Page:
Kevin Hart – Victim of the Most Evil College Football Recruiting Prank of All Time?

Warsh Sports

EDIT: Ok, so now it is known that Kevin Hart was, in fact, lying. But I’m not one for revisionist history, so ill leave this up. At least, in my defense, the first two quotes that I took as facts were simply incorrect – this won’t be a police matter, and I find it false that the student, town, coach and team look equally “not pretty”. The coach looks bad, the town and team didn’t have anything to do with it, and the kid looks like a complete lunatic. You can read the final update here.

While it obviously doesn’t happen often, sometimes I read something and think to myself “I need to share this with the hundreds of people who find this blog each day while working from their living rooms googling things.” This is undoubtedly one of those cases. I read a simple news story on with wild ramifications, if simple logical thought is applied to the facts in the case. Here they are – a high school senior, Kevin Hart, declared today, on national signing day, that he had chosen to play football at Cal over Oregon. Hart told this to a gym full of reporters, fans, and TV people. National signing day is the much hyped end of the college football recruiting process, the first day a player can “sign” a letter of intent to play at the school that hooked him up the most on his visit. However, in the case of Kevin Hart, there was no offer to accept. Both Cal and Oregon say they never recruited Hart. Which sounds like a case of a kid being an idiot, until we get this quote: “They really sold me,” Hart said, according to USA Today. “Cal Coach [Jeff] Tedford and I talked a lot, and the fact that the head coach did most of the recruiting of me kind of gave me the real personal experience.” Based on this quote, we have 2 possibilities.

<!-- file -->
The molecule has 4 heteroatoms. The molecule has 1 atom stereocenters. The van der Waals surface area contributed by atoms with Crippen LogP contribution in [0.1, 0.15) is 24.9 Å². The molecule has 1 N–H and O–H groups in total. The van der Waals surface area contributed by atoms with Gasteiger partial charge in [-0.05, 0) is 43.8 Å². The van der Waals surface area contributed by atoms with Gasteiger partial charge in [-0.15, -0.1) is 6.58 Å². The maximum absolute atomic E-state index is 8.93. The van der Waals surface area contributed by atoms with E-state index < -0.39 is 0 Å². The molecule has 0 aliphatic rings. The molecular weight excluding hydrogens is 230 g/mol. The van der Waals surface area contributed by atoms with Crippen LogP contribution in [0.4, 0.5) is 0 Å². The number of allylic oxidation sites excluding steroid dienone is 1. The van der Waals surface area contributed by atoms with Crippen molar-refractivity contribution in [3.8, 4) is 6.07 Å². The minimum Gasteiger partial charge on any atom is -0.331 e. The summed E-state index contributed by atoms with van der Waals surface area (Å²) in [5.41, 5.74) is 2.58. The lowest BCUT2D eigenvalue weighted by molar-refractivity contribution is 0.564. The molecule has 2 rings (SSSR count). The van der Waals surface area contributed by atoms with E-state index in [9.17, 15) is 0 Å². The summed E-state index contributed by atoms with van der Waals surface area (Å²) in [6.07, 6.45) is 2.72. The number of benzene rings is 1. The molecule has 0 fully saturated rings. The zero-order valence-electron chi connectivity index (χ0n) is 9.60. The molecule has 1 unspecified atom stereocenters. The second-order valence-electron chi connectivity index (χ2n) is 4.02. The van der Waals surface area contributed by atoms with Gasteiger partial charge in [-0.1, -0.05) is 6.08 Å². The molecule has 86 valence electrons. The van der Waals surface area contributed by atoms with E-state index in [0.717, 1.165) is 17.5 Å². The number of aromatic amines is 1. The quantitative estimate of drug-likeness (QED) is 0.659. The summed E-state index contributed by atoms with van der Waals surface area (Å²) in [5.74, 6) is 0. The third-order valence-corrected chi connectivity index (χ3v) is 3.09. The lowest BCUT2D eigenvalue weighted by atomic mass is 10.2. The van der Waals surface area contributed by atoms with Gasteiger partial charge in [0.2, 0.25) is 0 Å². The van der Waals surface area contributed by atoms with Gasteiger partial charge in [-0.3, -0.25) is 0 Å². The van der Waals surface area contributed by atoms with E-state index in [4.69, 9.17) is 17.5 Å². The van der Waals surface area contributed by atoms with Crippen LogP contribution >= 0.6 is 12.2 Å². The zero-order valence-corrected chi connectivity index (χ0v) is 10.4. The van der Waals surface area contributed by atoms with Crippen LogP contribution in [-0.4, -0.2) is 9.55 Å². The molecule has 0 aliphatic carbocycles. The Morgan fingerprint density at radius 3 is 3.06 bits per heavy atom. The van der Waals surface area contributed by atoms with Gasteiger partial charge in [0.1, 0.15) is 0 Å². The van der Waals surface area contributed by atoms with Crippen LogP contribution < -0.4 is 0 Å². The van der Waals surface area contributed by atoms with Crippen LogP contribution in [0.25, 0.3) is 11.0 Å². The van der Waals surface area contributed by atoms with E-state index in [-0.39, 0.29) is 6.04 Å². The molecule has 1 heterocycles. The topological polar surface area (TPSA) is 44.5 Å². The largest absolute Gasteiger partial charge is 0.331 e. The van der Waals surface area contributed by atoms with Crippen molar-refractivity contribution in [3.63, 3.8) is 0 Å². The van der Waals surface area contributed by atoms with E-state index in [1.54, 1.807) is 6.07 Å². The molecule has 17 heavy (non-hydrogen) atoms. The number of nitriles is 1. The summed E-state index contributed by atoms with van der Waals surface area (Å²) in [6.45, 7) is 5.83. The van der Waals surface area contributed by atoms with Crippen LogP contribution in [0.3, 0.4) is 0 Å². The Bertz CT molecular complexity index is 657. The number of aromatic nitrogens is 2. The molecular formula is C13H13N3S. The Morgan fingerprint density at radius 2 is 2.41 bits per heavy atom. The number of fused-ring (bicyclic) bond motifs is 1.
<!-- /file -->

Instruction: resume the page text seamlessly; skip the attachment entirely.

1. Kevin Hart made all of this up for attention.

2. People impersonating college coaches pretended to recruit Kevin to these schools, in one of the most ridiculous pranks of all time.

I think we would all assume that number one is very probable. But, shockingly, it doesn’t appear that way. Look at the rest of these quotes:

Quote 1:

Now, it’s a “law enforcement investigation,” said Fernley football coach Mark Hodges, according to the newspaper.

“This is involving law enforcement and may involve other departments, other than the NCAA, that are bigger than local.”

–NOTE that he says “bigger than local”…which I will deduct to mean law enforcement at the State or Federal level. Would a kid making up that he got recruited be a state offense? I’m saying certainly not. People would say “you’re an asshole” and move on – its not a crime to make up shit about yourself. If it was, Rich would be doing consecutive life sentences right now.

Quote 2:

In a blog for the Reno newspaper, reporter Chris Gabel wrote: “I am told the ending is not going to be pretty. Not for the kid, coach, school or town.”

Interesting. So, unless all those entities were involved in a hilarious joke on the local media-as they are the only ones who get embarrassed if hes making it up, thanks to stories like this one – its looking more and more like option number 2 (elaborate prank with Kevin Hart as the victim).

Quote 3:

“Although only in a preliminary stage, the district’s investigation to date has been unable to verify that Kevin Hart was ever offered an athletic scholarship or letter of intent to play football by the University of California, University of Oregon, University of Nevada, Washington University or Oklahoma State University.”

Now, this is where things get ridiculous. Why would this district spokesperson mention three other specific universities unless Kevin Hart thought he got an offer from them? I’m not categorically ruling out that Hart fictionalized all this, simply because hes a random person, and I’ve learned that random people will always be doing ridiculous things, but the evidence simply doesn’t back it up. It really looks like someone or some people impersonated 5 different major college football coaches specifically to mess with this one high school kid. I will be like Geraldo out in those bomb fields with this story, reporting directly from the front lines if anything happens.